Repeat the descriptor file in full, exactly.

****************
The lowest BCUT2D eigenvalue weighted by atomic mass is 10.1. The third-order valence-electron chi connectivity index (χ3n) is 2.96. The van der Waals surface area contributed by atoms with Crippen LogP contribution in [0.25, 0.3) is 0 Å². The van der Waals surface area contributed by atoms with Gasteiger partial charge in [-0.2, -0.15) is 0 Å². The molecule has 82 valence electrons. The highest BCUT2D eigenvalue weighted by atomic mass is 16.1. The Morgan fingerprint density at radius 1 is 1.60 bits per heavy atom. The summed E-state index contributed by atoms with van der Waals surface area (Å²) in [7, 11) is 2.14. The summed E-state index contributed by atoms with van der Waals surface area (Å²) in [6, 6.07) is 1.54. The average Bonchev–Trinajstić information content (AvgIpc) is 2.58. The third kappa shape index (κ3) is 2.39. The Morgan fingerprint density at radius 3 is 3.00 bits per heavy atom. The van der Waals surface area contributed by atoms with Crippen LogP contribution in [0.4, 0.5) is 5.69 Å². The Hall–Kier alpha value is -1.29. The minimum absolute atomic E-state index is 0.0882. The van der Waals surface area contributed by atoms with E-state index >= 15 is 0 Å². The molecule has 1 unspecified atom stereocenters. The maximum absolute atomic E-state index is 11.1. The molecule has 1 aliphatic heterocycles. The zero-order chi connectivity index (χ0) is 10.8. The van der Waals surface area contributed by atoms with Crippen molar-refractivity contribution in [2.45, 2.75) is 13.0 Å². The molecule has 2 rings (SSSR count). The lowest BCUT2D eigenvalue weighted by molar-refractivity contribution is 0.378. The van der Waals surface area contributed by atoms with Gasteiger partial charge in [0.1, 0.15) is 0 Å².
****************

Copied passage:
The lowest BCUT2D eigenvalue weighted by atomic mass is 10.1. The third-order valence-electron chi connectivity index (χ3n) is 2.96. The van der Waals surface area contributed by atoms with Crippen LogP contribution in [0.25, 0.3) is 0 Å². The van der Waals surface area contributed by atoms with Gasteiger partial charge in [-0.2, -0.15) is 0 Å². The molecule has 82 valence electrons. The highest BCUT2D eigenvalue weighted by atomic mass is 16.1. The Morgan fingerprint density at radius 1 is 1.60 bits per heavy atom. The summed E-state index contributed by atoms with van der Waals surface area (Å²) in [7, 11) is 2.14. The summed E-state index contributed by atoms with van der Waals surface area (Å²) in [6, 6.07) is 1.54. The average Bonchev–Trinajstić information content (AvgIpc) is 2.58. The third kappa shape index (κ3) is 2.39. The Morgan fingerprint density at radius 3 is 3.00 bits per heavy atom. The van der Waals surface area contributed by atoms with Crippen LogP contribution in [0.4, 0.5) is 5.69 Å². The Hall–Kier alpha value is -1.29. The minimum absolute atomic E-state index is 0.0882. The van der Waals surface area contributed by atoms with E-state index >= 15 is 0 Å². The molecule has 1 unspecified atom stereocenters. The maximum absolute atomic E-state index is 11.1. The molecule has 1 aliphatic heterocycles. The zero-order chi connectivity index (χ0) is 10.8. The van der Waals surface area contributed by atoms with Crippen molar-refractivity contribution in [2.45, 2.75) is 13.0 Å². The molecule has 2 rings (SSSR count). The lowest BCUT2D eigenvalue weighted by molar-refractivity contribution is 0.378. The van der Waals surface area contributed by atoms with Gasteiger partial charge in [0.1, 0.15) is 0 Å².